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Sunday, August 21, 2011

Lost Weekend at BBC11

First off, the title is a little misleading. The just-completed Beer Bloggers Conference in Portland was definitely worthwhile and not a lost weekend. Well, a few people (no names) may have overindulged. What are you gonna do when you're in Beervana? So many beers to taste, so little time.

There was much to like about the Conference. For instance, one of the first things I saw when I arrived on Friday was a line of people who were, yeah-huh, tasting beers. What better way to kick off a beer conference than by getting people lubed up before they even walk into the room? Thanks to Widmer, Sierra Nevada and Pyramid for providing some nice brews.

The opening segment by Julie Herz took us through some great information on the state of an industry that is growing at, frankly speaking, an alarming rate. The stats essentially suggest that craft beer is bursting at the seams all over the country. Portland may have the most breweries in the world and the most vibrant beer culture (apologies to Asheville and brewgasm), but the concept of craft beer is taking hold everywhere. It's quite a time to be writing about (and drinking) craft beer.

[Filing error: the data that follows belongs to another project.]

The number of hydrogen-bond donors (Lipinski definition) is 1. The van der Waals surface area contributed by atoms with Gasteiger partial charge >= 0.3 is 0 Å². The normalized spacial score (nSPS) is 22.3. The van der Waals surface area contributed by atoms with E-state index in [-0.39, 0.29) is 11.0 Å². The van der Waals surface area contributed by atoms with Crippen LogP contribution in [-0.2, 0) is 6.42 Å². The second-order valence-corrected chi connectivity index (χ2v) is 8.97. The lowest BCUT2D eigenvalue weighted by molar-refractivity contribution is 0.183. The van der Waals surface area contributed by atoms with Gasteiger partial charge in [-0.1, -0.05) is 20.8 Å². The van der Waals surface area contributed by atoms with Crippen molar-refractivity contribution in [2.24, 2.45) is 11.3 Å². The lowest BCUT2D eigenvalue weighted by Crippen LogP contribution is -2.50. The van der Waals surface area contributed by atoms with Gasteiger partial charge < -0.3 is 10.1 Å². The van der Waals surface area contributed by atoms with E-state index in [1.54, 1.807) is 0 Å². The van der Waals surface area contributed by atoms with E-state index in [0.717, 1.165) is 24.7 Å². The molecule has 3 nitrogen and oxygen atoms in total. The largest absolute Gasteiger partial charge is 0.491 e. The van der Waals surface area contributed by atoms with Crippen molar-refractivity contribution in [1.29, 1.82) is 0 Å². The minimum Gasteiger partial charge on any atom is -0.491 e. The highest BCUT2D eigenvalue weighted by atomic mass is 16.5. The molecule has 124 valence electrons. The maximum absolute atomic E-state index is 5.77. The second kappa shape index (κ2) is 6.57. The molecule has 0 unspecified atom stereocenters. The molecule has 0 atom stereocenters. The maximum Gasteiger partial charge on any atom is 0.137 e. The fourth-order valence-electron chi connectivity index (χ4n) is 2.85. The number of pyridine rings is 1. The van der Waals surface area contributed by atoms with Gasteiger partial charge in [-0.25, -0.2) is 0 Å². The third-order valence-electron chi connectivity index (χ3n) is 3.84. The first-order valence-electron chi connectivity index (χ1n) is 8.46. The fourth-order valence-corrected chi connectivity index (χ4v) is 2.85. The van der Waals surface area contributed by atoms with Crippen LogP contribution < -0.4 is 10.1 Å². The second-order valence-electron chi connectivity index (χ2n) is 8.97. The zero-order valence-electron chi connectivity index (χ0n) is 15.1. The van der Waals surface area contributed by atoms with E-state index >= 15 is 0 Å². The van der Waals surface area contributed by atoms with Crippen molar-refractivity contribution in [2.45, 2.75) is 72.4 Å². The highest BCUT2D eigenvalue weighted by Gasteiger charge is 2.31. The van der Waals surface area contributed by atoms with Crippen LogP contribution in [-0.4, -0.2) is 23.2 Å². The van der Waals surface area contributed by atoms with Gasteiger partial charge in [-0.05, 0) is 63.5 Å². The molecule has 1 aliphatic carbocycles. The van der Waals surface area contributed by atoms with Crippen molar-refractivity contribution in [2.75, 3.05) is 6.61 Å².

John and Fred Show
Possibly the highlight of the weekend was the Friday Keynote of Fred Eckhardt and John Foyston. If you don't know, Eckhardt is a onetime Marine and the dean of American beer writers. He has written several books and numerous articles on beer and has been an influential force on the Portland craft beer scene from day 1. Foyston has been writing about beer for The Oregonian since, well, forever.

Foyston served up the questions and Eckhardt provided the answers. It was like Ed McMahon and Johnny Carson, with a bit of audience participation. A couple of examples:

The John and Fred Show

Fred: “People ask me, Fred, what’s your favorite beer? And you know what I say? The beer in my hand.”
Audience member: “What’s your second favorite beer?”
Fred: “I think that’d be the next beer in my glass. Especially if it’s free beer.”

John: Do you have a blog?
Eckhardt: I probably should write a blog. But I'm just too lazy.

It just doesn't get much better. Two local legends on the stage clowning around while providing great insights into the state of craft beer today for writers from all over. Thanks to both of these great guys.

Brooklyn Brewing? Seriously?
The team of Erica Shea and Steven Valand gave an interesting presentation on what they are doing with their brewing supply business in New York. Yep, you heard that right. Even in New York, interest in craft beer and brewing is growing. I recently read that they are starting to grow hops again in rural New York. This was once a very productive hop growing region and they apparently hope it will be again.What's driving it? Demand for hops among craft brewers and homebrewers in the Northeast. Go figure.

Beer Making in New York
These guys talked about all kinds of things they are doing to increase interest in beer and homebrewing. They also mentioned using some strange ingredients (lobster?) to brew and, not so surprisingly, some odd results. But they have great passion for what they are doing and what they are doing is spreading the gospel of craft beer to an urban audience that hasn't always been in the loop. Big kudos!